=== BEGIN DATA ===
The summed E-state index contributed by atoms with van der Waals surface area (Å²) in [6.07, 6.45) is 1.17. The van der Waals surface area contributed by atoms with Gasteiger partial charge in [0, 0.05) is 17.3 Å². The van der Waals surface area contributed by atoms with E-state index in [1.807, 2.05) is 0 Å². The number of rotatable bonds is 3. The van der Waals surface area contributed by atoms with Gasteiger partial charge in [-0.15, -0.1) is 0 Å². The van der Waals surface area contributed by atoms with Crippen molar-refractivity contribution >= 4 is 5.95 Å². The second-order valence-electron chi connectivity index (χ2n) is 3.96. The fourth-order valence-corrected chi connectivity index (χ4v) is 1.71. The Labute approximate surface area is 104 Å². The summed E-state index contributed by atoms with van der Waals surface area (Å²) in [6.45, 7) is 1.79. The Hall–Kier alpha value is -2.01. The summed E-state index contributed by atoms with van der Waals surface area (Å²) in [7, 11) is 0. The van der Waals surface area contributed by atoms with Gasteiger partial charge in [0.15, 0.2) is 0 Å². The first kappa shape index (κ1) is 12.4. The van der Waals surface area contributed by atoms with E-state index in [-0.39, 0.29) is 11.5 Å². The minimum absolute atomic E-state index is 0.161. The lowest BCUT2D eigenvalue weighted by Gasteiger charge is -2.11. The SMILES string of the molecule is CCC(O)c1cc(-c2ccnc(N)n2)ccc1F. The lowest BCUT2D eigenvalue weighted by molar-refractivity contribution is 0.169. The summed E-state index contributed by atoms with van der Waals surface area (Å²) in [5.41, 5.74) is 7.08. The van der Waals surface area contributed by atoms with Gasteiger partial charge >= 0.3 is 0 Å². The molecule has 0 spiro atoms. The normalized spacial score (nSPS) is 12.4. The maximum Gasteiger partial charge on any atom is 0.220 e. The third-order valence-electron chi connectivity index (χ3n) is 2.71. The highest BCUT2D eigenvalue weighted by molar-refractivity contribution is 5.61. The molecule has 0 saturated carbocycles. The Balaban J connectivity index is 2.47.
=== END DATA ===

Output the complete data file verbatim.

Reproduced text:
The summed E-state index contributed by atoms with van der Waals surface area (Å²) in [6.07, 6.45) is 1.17. The van der Waals surface area contributed by atoms with Gasteiger partial charge in [0, 0.05) is 17.3 Å². The van der Waals surface area contributed by atoms with E-state index in [1.807, 2.05) is 0 Å². The number of rotatable bonds is 3. The van der Waals surface area contributed by atoms with Gasteiger partial charge in [-0.15, -0.1) is 0 Å². The van der Waals surface area contributed by atoms with Crippen molar-refractivity contribution >= 4 is 5.95 Å². The second-order valence-electron chi connectivity index (χ2n) is 3.96. The fourth-order valence-corrected chi connectivity index (χ4v) is 1.71. The Labute approximate surface area is 104 Å². The summed E-state index contributed by atoms with van der Waals surface area (Å²) in [6.45, 7) is 1.79. The Hall–Kier alpha value is -2.01. The summed E-state index contributed by atoms with van der Waals surface area (Å²) in [7, 11) is 0. The van der Waals surface area contributed by atoms with Gasteiger partial charge in [0.15, 0.2) is 0 Å². The first kappa shape index (κ1) is 12.4. The van der Waals surface area contributed by atoms with E-state index in [-0.39, 0.29) is 11.5 Å². The minimum absolute atomic E-state index is 0.161. The lowest BCUT2D eigenvalue weighted by Gasteiger charge is -2.11. The SMILES string of the molecule is CCC(O)c1cc(-c2ccnc(N)n2)ccc1F. The lowest BCUT2D eigenvalue weighted by molar-refractivity contribution is 0.169. The summed E-state index contributed by atoms with van der Waals surface area (Å²) in [5.41, 5.74) is 7.08. The van der Waals surface area contributed by atoms with Gasteiger partial charge >= 0.3 is 0 Å². The molecule has 0 spiro atoms. The normalized spacial score (nSPS) is 12.4. The maximum Gasteiger partial charge on any atom is 0.220 e. The third-order valence-electron chi connectivity index (χ3n) is 2.71. The highest BCUT2D eigenvalue weighted by molar-refractivity contribution is 5.61. The molecule has 0 saturated carbocycles. The Balaban J connectivity index is 2.47.